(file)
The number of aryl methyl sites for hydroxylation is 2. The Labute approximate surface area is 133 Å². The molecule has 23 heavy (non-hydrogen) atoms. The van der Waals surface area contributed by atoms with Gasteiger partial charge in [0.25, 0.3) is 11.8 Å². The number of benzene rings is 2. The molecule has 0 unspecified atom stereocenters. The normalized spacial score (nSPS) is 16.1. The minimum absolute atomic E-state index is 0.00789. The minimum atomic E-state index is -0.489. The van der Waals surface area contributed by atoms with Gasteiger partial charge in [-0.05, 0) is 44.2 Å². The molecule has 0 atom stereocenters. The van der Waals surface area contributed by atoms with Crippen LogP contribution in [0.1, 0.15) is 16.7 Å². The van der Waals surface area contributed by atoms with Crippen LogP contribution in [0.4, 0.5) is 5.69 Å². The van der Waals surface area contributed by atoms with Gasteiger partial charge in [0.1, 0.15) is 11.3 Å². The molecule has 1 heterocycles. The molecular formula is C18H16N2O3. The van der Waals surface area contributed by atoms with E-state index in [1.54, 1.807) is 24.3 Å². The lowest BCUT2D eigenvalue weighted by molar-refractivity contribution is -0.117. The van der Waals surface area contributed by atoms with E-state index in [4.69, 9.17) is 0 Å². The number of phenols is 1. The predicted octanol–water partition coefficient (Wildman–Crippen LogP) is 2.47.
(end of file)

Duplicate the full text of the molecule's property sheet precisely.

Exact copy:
The number of aryl methyl sites for hydroxylation is 2. The Labute approximate surface area is 133 Å². The molecule has 23 heavy (non-hydrogen) atoms. The van der Waals surface area contributed by atoms with Gasteiger partial charge in [0.25, 0.3) is 11.8 Å². The number of benzene rings is 2. The molecule has 0 unspecified atom stereocenters. The normalized spacial score (nSPS) is 16.1. The minimum absolute atomic E-state index is 0.00789. The minimum atomic E-state index is -0.489. The van der Waals surface area contributed by atoms with Gasteiger partial charge in [-0.05, 0) is 44.2 Å². The molecule has 0 atom stereocenters. The van der Waals surface area contributed by atoms with Crippen LogP contribution in [0.1, 0.15) is 16.7 Å². The van der Waals surface area contributed by atoms with Crippen LogP contribution in [0.4, 0.5) is 5.69 Å². The van der Waals surface area contributed by atoms with Gasteiger partial charge in [0.1, 0.15) is 11.3 Å². The molecule has 1 heterocycles. The molecular formula is C18H16N2O3. The van der Waals surface area contributed by atoms with E-state index in [1.54, 1.807) is 24.3 Å². The lowest BCUT2D eigenvalue weighted by molar-refractivity contribution is -0.117. The van der Waals surface area contributed by atoms with E-state index in [4.69, 9.17) is 0 Å². The number of phenols is 1. The predicted octanol–water partition coefficient (Wildman–Crippen LogP) is 2.47.